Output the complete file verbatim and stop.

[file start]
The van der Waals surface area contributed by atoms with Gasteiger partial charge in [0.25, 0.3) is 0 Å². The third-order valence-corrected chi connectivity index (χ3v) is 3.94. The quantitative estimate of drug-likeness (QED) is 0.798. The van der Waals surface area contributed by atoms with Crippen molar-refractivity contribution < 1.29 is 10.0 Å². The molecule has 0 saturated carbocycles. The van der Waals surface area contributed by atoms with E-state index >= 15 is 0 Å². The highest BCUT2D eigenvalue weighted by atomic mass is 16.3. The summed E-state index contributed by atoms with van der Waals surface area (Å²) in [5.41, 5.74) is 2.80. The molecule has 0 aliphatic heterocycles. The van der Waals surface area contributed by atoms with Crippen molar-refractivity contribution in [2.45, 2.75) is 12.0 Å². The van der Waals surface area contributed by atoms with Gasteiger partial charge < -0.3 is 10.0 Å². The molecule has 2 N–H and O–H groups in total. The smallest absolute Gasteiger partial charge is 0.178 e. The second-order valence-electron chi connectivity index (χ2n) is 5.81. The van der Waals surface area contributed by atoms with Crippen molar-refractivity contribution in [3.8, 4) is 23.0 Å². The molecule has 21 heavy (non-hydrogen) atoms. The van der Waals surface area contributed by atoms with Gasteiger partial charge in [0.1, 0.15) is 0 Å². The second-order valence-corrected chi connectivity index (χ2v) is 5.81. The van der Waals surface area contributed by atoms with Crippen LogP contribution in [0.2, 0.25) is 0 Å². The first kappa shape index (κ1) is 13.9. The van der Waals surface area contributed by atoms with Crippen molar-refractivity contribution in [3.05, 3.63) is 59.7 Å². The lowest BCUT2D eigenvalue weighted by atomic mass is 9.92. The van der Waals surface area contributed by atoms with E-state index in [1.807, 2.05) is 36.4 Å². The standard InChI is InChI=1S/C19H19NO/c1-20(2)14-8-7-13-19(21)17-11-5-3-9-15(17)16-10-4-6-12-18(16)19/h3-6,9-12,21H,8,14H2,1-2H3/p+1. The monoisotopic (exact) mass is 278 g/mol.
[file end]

The van der Waals surface area contributed by atoms with Gasteiger partial charge in [0.25, 0.3) is 0 Å². The third-order valence-corrected chi connectivity index (χ3v) is 3.94. The quantitative estimate of drug-likeness (QED) is 0.798. The van der Waals surface area contributed by atoms with Crippen molar-refractivity contribution < 1.29 is 10.0 Å². The molecule has 0 saturated carbocycles. The van der Waals surface area contributed by atoms with E-state index >= 15 is 0 Å². The highest BCUT2D eigenvalue weighted by atomic mass is 16.3. The summed E-state index contributed by atoms with van der Waals surface area (Å²) in [5.41, 5.74) is 2.80. The molecule has 0 aliphatic heterocycles. The van der Waals surface area contributed by atoms with Crippen molar-refractivity contribution in [2.45, 2.75) is 12.0 Å². The van der Waals surface area contributed by atoms with Gasteiger partial charge < -0.3 is 10.0 Å². The molecule has 2 N–H and O–H groups in total. The smallest absolute Gasteiger partial charge is 0.178 e. The second-order valence-electron chi connectivity index (χ2n) is 5.81. The van der Waals surface area contributed by atoms with Crippen molar-refractivity contribution in [3.8, 4) is 23.0 Å². The molecule has 21 heavy (non-hydrogen) atoms. The van der Waals surface area contributed by atoms with Gasteiger partial charge in [0.1, 0.15) is 0 Å². The second-order valence-corrected chi connectivity index (χ2v) is 5.81. The van der Waals surface area contributed by atoms with Crippen LogP contribution in [0.2, 0.25) is 0 Å². The first kappa shape index (κ1) is 13.9. The van der Waals surface area contributed by atoms with Crippen molar-refractivity contribution in [3.05, 3.63) is 59.7 Å². The lowest BCUT2D eigenvalue weighted by atomic mass is 9.92. The van der Waals surface area contributed by atoms with E-state index in [1.807, 2.05) is 36.4 Å². The standard InChI is InChI=1S/C19H19NO/c1-20(2)14-8-7-13-19(21)17-11-5-3-9-15(17)16-10-4-6-12-18(16)19/h3-6,9-12,21H,8,14H2,1-2H3/p+1. The monoisotopic (exact) mass is 278 g/mol.